Bauchi has been a buzzword among the North’s clerical establishment ever since Sheikh Idris Abdulaziz’s choice of words in underlining the sectarian difference between him, and others. But the debate that emanated from his condemnation of Bidi’a—the introduction of perceived alien and disapproved ideas and practices to Islam—during his Ramadan tafsir session isn’t about his freedom to deconstruct the sect. He’s on the seat for a reference to Prophet Muhammad in a context found unflattering, and the polarisation is instant.
The raging debate brings to mind not only the necessity of regulating religious preaching, and adopting a strict certification system, but the hypocrisy of those who rush to justify the inciting utterances or sermons of scholars from the sect with which they identify but are quick to call for the head of transgressing scholars for another sect. Sheikh Abdulaziz’s perceived dishonouring of the Prophet’s nobility, a blasphemy to one sect, is being defended by leaders of the sect that called for Sheikh Abduljabbar Kabara’s head—and vice versa.
Sheikh Kabara, who was sentenced to death by hanging at his last county hearing last December, ran out of luck in refuting ancient prophetic narrations, even those transmitted by Companions of the Prophet. In doing so, he’s found himself at war with the Salafi establishment, and accused of dishonouring the legacy of vastly acknowledged exegetes, from Ibn Taimiyyah to Ibn Kathir. For his deviance from orthodox practices, Kabara has been, expectedly, declared non-Muslim—and this is the politest term.
The sheikh’s argument that his contentious utterances were “academic exercise” was dismissed by the court, and he was found guilty of contravening Section 382 subsection (B) of the Shariah Appeal Court 2000,’ Kano State Laws, which states that:
“Whoever in any means publicly insults by using words or expression in writing, verbal means or gesture which shows or demonstrates in form or contempt or abuse against the Holy Quran or any prophet of God shall be liable to death.”
The judge also ordered the seizure of his 189 books, which he used to defend himself at the court, and also banned his religious preaching and the use of his photos across the state.
Like Kano State, the authorities in Bauchi State have set out to stall outrage over Sheikh Abdulaziz’s controversial preaching, and have sent him an invitation letter to, in their words, “an interactive session (Munakasha) for clarification over your utterances made during Ramadan Tafsir session,” and that “your kind response will go a long way to de-generating the ongoing tension among the public for the peaceful co-existence among the Islamic religion faithful.”
Even before Sheikh Abdulaziz’s session with Bauchi State Shariah Commission was rescheduled, he found tacit support from Jama’atu Izalatil Bid’ah Wa’ikamatis Sunnah, known as simply Izala. The movement, which was intended to be a part of the session, withdrew from participation and endorsed the cleric’s contentious remark on the status of the prophet, which was seen as blasphemous by other sects.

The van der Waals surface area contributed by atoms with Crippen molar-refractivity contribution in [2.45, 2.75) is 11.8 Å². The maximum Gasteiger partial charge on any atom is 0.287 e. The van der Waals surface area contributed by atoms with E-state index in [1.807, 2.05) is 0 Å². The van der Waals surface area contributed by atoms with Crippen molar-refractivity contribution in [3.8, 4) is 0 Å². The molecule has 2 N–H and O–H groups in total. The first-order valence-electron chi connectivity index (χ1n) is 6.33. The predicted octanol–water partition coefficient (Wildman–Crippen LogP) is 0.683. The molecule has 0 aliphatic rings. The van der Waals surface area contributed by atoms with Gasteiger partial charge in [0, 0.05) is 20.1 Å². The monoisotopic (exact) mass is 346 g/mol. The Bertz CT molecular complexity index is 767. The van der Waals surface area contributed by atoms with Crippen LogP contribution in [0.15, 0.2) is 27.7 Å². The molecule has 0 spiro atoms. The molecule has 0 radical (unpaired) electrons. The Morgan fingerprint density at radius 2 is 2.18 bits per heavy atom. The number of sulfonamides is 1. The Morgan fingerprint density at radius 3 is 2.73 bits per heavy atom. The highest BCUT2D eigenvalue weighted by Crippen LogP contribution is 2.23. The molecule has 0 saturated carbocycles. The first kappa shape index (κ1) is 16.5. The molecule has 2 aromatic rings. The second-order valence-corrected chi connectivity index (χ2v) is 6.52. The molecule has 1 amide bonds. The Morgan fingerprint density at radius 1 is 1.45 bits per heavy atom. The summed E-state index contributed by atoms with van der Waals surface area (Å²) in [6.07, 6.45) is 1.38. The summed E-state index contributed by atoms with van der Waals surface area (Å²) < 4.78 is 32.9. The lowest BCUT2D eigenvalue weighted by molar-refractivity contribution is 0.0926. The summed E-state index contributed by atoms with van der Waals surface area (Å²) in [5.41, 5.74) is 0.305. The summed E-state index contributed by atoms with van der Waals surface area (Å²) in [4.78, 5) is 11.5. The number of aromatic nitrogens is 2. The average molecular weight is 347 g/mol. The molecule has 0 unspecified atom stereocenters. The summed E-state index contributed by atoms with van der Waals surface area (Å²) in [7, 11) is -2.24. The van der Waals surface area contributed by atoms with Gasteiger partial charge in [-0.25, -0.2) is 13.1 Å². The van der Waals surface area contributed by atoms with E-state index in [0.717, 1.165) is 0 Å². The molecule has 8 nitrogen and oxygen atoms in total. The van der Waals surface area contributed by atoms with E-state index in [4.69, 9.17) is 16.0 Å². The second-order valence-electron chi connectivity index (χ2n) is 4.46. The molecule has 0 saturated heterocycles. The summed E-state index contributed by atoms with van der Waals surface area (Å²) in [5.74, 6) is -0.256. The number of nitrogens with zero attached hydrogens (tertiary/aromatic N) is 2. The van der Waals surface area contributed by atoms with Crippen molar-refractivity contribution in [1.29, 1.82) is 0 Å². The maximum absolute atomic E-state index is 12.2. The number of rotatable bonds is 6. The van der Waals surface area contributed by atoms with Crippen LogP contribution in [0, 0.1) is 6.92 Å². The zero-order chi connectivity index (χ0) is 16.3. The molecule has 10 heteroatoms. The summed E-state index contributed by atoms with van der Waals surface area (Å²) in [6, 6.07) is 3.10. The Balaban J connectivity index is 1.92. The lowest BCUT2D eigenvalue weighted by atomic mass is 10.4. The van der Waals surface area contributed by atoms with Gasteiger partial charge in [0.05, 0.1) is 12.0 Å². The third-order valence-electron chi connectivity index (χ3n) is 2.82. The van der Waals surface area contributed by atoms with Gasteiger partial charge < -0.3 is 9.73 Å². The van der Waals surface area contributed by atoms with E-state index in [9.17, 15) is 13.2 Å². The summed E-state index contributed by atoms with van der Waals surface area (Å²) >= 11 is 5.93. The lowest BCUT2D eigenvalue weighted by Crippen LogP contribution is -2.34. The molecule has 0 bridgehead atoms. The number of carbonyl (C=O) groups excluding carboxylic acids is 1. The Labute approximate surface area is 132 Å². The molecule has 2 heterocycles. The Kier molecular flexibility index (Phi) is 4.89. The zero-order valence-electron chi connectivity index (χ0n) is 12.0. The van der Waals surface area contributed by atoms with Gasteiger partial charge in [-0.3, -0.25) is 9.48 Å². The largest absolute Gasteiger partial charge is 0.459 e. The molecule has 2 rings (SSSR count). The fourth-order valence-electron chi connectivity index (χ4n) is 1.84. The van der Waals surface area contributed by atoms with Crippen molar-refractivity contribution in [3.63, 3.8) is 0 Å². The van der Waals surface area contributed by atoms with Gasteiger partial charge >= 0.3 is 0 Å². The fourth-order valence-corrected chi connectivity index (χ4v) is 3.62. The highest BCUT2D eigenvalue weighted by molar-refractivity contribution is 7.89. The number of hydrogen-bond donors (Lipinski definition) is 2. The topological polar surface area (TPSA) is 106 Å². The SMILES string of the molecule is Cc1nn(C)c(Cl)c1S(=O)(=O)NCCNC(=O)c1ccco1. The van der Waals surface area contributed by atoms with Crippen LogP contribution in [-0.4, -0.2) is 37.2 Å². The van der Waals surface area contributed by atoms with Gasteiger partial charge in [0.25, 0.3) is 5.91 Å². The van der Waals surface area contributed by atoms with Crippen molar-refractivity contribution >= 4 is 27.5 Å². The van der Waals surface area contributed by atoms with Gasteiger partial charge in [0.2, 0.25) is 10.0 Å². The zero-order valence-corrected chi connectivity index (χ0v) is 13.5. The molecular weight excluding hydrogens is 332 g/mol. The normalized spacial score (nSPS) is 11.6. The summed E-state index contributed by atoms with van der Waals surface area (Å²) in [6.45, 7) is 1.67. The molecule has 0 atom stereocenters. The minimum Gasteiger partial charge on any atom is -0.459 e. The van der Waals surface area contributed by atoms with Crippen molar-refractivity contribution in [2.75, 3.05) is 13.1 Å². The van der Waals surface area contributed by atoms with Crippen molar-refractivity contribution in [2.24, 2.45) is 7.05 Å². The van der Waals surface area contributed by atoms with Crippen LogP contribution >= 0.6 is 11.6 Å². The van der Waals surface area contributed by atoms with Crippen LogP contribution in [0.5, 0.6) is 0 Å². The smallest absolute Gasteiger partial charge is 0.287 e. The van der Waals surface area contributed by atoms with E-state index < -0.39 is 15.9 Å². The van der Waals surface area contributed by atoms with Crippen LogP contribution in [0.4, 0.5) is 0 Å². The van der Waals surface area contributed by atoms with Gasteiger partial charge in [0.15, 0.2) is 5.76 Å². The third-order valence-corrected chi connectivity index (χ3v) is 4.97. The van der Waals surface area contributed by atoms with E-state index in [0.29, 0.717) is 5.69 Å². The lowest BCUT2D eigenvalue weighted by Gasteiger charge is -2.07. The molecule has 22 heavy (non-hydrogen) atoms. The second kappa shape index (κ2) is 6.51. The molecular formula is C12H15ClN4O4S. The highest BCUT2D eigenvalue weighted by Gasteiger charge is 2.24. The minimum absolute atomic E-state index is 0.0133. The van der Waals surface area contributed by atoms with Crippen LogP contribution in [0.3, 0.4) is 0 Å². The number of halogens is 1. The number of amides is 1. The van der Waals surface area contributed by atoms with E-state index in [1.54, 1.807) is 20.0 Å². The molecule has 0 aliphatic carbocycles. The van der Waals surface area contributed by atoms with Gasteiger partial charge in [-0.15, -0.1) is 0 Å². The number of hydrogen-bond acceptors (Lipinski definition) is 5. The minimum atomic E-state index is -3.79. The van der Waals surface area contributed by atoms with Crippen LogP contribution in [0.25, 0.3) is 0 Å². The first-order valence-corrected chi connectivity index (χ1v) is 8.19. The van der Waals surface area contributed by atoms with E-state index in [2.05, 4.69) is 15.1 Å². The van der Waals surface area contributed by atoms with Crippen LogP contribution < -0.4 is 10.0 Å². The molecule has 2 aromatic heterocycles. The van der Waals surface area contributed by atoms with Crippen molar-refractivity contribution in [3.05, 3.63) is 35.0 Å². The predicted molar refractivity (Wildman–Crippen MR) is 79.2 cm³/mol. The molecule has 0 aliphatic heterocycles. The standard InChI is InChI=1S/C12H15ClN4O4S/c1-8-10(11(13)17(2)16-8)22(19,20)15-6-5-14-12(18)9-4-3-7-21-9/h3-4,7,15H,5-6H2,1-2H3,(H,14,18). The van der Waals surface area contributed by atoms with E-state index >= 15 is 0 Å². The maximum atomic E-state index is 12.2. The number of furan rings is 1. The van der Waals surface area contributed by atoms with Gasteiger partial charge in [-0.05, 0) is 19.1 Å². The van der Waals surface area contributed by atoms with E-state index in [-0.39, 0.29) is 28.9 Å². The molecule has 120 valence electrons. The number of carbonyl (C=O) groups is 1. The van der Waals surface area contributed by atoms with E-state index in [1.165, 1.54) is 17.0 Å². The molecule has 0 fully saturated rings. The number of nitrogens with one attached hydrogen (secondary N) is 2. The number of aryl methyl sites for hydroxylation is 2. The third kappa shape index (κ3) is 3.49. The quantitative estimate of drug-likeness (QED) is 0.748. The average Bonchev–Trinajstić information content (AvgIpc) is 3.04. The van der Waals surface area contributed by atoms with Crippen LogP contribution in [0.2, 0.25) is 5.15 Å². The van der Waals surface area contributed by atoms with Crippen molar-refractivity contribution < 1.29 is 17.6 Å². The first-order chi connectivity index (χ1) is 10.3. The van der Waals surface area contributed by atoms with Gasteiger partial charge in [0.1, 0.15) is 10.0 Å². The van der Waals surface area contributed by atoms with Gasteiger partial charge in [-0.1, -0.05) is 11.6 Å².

The frightening dilemma here is, the Izala strutting to defend Sheikh Abdulaziz have been at the forefront of having Sheikh Kabara tried for blasphemy and executed, and even declared support for the state government. They even offered to challenge his views in a state-organised public debate. While it’s understandable that they rushed to defend the honour of the Prophet, their idea of preserving his honour doesn’t align with that of the Sufis, whose scholars Sheikh Abdulaziz listed before his controversial reference to the Prophet.
Sheikh Abdulaziz’s place of practice is the home of the most revered sufi cleric of the Tijjaniyya order in Nigeria, Sheikh Dahiru Usman Bauchi, and their reverence for the Prophet is to the extent that the tone of Sheikh Abdulaziz’s reference couldn’t be qualified as the Sheikh Kabara’s, and the state’s intervention isn’t ill-advised. We live in a society where even a poor choice of actions or words in the discourse of Islam has sparked riots and deaths.
The tension stirred by this controversy around the Prophet’s status is a call to licence religious preachers to regulate religious communities in Nigeria. Kaduna State Governor Nasir El-Rufai once contemplated legislation against the propagation of hate messages by religious preachers, noise pollution and other forms of public nuisance perpetrated under the guise of religious devotion, and the bill was shut down by the same clerics guilty or wary of the transgressions masterminded by these alleged blasphemers.
Only carefully-designed legislation can check our clerics because sectarian conflict is a war with no end, with no logic, and with no victor. It’s always like lighting fire around gunpowder. It’s been raging on for over a millennium and a half, for about 14 centuries, and it’s not coming to an end because of the spectral components of your voices or your aggression. This is because every sect is convinced it’s the chosen one, and asserts its doctrinal superiority to others. But that’s not the dreadful part of it. The most dangerous dimension of this conflict, as history has shown, is that all sides would rather die than cave into the propositions of their traducers.
And in pushing for lasting legislation in this point of charged veins, the authorities must create a clerical system where scholars from both sides of the argument or doctrinal leaning and their followers can disagree with no camp calling for either’ heads. The Al-Ghazalis didn’t set out to tear apart the scholarship of the Ibn Sinas with swords, they deployed what they perceived as the superior understanding of Islam to do so—and the world is thankful for the clarity they produced about 10 centuries later.